Maybelline’s First Male Ambassador: The Friday Don’t Miss List

Maybelline brings on their first ever male beauty influencer, e-commerce site ModCloth is going IRL, doctors say some Millennials’ fitness obsession may be going too far, and more links to click this Friday!

1. Maybelline Presents: Their First Male Ambassador

Our Genreless Generation trend found 78% of 13-33-year-olds say it’s ok for girls to be masculine and guys to be feminine, and CoverGirl embraced the gender blur when they cast the first ever CoverBoy last year. Don’t miss how Maybelline is now following CoverGirl’s lead, naming beauty influencer and vlogger Manny Gutierrez their first-ever male brand ambassador. Gutierrez, who has 2.1 million YouTube followers, has partnered with brands like Benefit and GlamGlow before, and says he is “thrilled to be able to work with a global brand…that is recognizing male influencer talent and is willing to shine a spotlight on it."

2. ModCloth Goes IRL

Experiencification was a marketing star in 2016 that will no doubt continue to evolve and grow this year, and even brands who have found their success online are beginning to create IRL experiences. Don’t miss a look at ModCloth’s first ever brick-and-mortar location, opened at their young shoppers’ insistence. Designed as a “fit shop,” the store offers appointments where consumers can be measured and have a one-hour consultations with a stylist. Walk-ins are also welcome, and free to browse the store’s selection—which is divided by “moods and moments” like work or date night outfits.

3. Are Millennials Working Out Too Hard?

When we asked Millennials and teens their 2017 New Year resolutions, getting and staying physically fit came out on top, and  we asked about fitness last year, 73% of 13-33-year-olds agree “I don’t want to be skinny, I want to be athletic.” But don’t miss how some…

 
 

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The Newsfeed

Quote of the Day: “I follow movie critics/sites on Twitter - this is the best way to find out latest news and upcoming films.”—Male, 23, AL

McDonald’s new ad is brand-free and interactive. In the TV spot starring Mindy Kaling, she never says the brand’s name and no logo appears—though she is wearing a yellow dress in front of a red background. Instead, Kaling asks viewers to go to Google and search "that place where Coke tastes so good" to find out for themselves. Requesting the viewer to take action “play[s] on how teens and twentysomethings use their phones while watching TV, while also acknowledging "how they're discovering information" they trust. The ad has been viewed almost 4 million times since being posted earlier this week. (Inc.MediaPost

Nintendo might have plans to dominate the holidays (again). Last week, the brand announced the discontinuation of the wildly popular NES Classic Edition after very limited availability—news that was not received well by gamers worldwide. But now rumor has it that the brand is working on a SNES Classic Edition that could come in time for Christmas 2017, according to Eurogamer's sources. If their response is any indication, Millennial nostalgia will guarantee a success for the relaunch of the classic console. (Let’s just hope Nintendo makes enough this time.) (WWG)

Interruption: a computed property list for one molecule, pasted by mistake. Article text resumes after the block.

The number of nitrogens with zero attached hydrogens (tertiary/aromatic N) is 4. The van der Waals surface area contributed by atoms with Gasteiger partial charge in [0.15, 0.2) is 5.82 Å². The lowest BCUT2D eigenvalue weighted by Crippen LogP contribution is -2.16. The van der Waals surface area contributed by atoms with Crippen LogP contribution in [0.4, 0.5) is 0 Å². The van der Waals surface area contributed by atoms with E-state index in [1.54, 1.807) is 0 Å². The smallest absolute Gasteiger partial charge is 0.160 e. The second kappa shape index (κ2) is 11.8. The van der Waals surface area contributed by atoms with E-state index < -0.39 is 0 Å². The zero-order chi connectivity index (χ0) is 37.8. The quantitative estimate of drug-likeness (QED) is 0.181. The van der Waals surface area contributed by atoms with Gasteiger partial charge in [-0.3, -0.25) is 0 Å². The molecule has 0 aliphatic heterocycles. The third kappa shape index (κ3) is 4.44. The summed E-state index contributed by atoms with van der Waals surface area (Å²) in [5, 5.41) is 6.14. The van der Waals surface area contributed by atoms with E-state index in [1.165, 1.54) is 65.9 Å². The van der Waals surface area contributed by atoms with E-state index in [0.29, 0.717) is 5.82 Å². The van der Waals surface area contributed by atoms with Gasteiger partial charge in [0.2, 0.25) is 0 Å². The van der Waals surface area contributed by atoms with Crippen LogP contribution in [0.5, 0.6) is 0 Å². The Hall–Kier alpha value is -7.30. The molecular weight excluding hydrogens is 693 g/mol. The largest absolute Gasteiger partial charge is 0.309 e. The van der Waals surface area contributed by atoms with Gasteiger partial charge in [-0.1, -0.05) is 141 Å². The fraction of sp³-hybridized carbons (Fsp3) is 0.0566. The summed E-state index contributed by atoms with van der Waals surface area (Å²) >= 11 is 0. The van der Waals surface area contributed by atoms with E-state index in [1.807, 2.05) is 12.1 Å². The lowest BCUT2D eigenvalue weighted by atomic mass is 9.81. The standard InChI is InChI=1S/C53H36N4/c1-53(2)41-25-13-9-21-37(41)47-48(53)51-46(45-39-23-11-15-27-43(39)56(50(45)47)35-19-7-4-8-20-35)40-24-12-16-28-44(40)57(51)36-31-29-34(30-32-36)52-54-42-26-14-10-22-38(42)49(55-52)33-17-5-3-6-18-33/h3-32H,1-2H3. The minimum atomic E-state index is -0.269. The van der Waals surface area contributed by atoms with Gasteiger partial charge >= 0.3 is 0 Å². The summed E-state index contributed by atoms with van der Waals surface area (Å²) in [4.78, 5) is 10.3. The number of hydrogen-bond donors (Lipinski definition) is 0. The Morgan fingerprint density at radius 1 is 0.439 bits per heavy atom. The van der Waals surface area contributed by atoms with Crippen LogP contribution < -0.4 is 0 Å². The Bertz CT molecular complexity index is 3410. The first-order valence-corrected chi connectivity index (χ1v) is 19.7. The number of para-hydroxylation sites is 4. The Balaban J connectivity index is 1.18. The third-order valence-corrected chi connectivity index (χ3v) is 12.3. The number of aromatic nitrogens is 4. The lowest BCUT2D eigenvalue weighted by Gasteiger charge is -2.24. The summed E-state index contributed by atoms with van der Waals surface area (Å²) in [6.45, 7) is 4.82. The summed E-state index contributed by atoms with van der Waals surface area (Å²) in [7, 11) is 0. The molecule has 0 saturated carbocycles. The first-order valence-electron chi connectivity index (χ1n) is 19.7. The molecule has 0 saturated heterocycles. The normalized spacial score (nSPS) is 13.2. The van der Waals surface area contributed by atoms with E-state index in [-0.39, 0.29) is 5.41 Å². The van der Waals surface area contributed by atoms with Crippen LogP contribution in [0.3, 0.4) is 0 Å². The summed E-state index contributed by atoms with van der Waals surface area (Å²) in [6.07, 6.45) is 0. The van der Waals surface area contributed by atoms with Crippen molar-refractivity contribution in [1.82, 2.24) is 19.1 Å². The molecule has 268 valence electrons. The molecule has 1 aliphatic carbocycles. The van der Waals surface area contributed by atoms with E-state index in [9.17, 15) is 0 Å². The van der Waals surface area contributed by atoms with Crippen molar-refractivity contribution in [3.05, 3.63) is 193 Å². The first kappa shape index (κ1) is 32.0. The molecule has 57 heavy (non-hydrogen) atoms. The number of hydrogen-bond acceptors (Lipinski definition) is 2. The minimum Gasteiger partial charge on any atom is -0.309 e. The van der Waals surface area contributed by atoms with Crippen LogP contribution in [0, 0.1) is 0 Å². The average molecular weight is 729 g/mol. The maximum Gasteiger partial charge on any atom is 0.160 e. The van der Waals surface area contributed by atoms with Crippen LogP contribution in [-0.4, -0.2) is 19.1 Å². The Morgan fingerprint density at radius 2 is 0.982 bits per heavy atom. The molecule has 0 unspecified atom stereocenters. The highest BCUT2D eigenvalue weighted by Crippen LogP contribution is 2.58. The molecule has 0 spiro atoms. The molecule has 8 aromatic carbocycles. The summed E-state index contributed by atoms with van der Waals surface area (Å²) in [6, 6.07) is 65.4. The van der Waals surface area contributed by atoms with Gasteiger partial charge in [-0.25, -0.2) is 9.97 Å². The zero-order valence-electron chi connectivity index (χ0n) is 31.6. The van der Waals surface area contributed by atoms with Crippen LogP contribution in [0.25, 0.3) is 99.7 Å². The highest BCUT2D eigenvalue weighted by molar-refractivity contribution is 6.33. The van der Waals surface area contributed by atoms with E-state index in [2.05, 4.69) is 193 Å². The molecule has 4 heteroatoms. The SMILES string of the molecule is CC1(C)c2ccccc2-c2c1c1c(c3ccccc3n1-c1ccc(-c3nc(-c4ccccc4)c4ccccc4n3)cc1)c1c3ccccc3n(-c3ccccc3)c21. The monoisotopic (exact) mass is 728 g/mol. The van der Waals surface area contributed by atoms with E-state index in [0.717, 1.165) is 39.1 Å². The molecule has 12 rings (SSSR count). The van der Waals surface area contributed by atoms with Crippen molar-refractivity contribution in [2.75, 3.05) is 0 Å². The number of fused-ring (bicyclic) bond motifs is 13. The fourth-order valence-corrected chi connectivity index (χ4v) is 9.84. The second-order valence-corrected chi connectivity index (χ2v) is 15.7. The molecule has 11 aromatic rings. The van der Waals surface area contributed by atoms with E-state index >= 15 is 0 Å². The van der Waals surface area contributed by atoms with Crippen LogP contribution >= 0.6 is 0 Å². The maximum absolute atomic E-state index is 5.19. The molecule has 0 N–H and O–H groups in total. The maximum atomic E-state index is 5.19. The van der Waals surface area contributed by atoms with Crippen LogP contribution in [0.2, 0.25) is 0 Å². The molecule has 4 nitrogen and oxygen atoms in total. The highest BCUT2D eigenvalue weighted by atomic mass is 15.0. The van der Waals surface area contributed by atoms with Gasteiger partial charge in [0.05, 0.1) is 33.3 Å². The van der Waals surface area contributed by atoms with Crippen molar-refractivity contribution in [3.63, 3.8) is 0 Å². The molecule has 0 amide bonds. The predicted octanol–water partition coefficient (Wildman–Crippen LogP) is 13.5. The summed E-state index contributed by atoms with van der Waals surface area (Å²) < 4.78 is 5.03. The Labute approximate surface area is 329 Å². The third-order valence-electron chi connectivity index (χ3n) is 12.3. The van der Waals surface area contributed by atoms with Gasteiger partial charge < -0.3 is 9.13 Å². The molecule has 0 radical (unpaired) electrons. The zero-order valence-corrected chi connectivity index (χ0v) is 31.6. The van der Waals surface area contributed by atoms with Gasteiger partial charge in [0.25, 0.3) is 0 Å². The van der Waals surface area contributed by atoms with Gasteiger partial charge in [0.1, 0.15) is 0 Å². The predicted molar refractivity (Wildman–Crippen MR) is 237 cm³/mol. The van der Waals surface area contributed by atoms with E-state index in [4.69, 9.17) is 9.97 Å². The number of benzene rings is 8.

“Satisfying videos” are trending, and brands are taking notice. Clips that feature “repetitive tasks, perfect patterns in motion or machinery processes being completed in slow motion, with relaxing music” are providing Millennials and Gen Z an escape from stress—as we explored in our In Their Heads trend. These videos—which include things like paint mixing, slime squeezing, and cake icing—are only getting more popular online: over 265,000 posts on Instagram currently live under the hashtag #satisfyingvideos. Prism TV is one brand capitalizing on the trend, with a promotional video series that shows painters mixing colors together in slow motion. (DIGIDAY

Teens are ushering in a new era of “webrooming.” According to a new Dealspotr survey, 47% of 20-year-olds and younger are using their phones as their primary source for online apparel shopping, compared to 39% of Millennials and 37% of Gen X and Boomers. However, since they are less likely to have digital payment options, they were also the most likely age group to shop in-store, signifying they are using mobile to “reverse showroom” or “webroom.” The survey also found that H&M leads as the most popular retailer for the group, followed by Forever 21. (Yahoo FinanceDealspotr

Beauty brands regularly market to Millennials by speaking to their too-busy, “chicly rushed lifestyles,” but is it the right approach? Newcomers Milk Makeup and Allies of Skin are just a few examples of brands growing their beauty empires by offering simple products that are easy to apply, have multiple uses, and can shorten routines for the busy consumer. But when it comes to beauty, quality may come before convenience, especially for young consumers who enjoy spending time on makeup routines: a Ypulse survey found that 55% of 13-33-year-olds like experimenting with different looks. (Racked

Quote of the Day: “I am passionate about beauty, and I look to Ulta, Sephora, and Bluemercury to learn what news products are out on the market and how to use them.”

—Female, 24, FL

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